They are where they have been for decades. Some items were temporarily moved to allow historic preservation work to be done on the walls. As work is completed, the items have been returned.
No. The Master Plan proposes a 100,000+ square foot museum that will be home to hundreds of Alamo artifacts including the spectacular Phil Collins collection featuring David Crockett’s rifle and James Bowie’s knife. It will also include a theatre featuring a film about this beloved Texas site, the 13 Day Siege, and the Battle of 1836. The Battle of the Alamo is and will always be the heart of the story, as that moment defines the Alamo and Texas itself.
No. The plan removes the current “free speech zone” from Alamo Plaza — in the heart of the 1836 Battlefield — to an area outside of where the walls once stood, further restoring dignity and reverence to this sacred ground.
No! Not now, not ever. The Alamo, along with four other Spanish-era missions in San Antonio, was designated a UNESCO World Heritage site in 2015. The effort to earn the designation spanned nine years, and was approved and supported by former Texas Land Commissioner Jerry Patterson. Download the letter signed by Commissioner Jerry Patterson. The UNESCO designation has nothing to do with management of the Alamo.
The Alamo Church and Long Barrack are the only structures that survive from the 1836 battle. This year we will begin the process to preserve and protect them so that future generations can learn about the history of the Alamo, the 1836 Battle, and the history of Texas independence. The Alamo Church and Long Barrack are in desperate need of structural repair. More than 300 years of heat, rain, and elements have taken a toll.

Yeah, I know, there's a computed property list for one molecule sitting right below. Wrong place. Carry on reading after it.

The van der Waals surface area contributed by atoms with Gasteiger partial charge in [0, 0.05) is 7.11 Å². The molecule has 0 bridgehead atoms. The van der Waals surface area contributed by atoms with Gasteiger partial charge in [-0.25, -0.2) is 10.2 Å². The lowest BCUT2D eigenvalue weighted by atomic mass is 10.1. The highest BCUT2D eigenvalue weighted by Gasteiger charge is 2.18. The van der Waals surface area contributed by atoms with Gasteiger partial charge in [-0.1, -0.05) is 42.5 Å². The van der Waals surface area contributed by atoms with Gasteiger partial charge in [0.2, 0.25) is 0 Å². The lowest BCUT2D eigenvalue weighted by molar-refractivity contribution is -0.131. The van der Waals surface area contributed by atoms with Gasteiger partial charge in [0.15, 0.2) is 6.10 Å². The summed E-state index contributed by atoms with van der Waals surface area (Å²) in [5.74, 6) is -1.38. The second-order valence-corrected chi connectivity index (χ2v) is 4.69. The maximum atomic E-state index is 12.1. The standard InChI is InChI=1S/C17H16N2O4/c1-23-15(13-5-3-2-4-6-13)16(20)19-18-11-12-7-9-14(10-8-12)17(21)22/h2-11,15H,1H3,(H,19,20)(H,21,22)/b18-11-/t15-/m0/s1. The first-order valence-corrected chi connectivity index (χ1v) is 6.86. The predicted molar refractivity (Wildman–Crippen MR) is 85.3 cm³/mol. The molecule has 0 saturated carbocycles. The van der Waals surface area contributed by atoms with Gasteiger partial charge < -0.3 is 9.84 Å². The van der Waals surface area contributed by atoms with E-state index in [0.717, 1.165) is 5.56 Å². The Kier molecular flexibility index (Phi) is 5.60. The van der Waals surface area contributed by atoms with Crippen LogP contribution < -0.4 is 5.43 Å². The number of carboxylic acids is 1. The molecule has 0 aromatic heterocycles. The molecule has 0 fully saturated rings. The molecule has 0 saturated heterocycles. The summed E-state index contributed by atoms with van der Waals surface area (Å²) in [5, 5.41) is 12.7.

The Texas Legislature and then-Gov. Rick Perry designated the Texas General Land Office the custodian of the Alamo in 2011. The GLO owns and manages the Alamo on behalf of the people of Texas. The GLO is a leader in abiding by all applicable laws concerning government transparency. All of the Alamo planning and preservation contracts have been with the GLO, and are posted on the agency’s website. The Alamo Endowment Board, first constituted in 2009 by then-Commissioner Patterson and then reconstituted in 2015 by Commissioner Bush, operates as a private 501(c)(3) and posts its financial records with GuideStar.com. GuideStar rates the Alamo Endowment Board as “Transparent.” Anyone can download GuideStar’s report at any time.
Restoration of the Church and Long Barracks.
Reestablishing clarity and order through the delineation of the historic footprint.
Recapture the Historic Mission Plaza and create a sense of reverence and respect on the historic battlefield.
Repurpose the Crockett, Woolworth and Palace buildings into a world-class visitor center and museum that tells the story of the Battle of the Alamo and over 300 years of layered history.
Create a sense of arrival to the site and enhance connectivity between the site and other public spaces.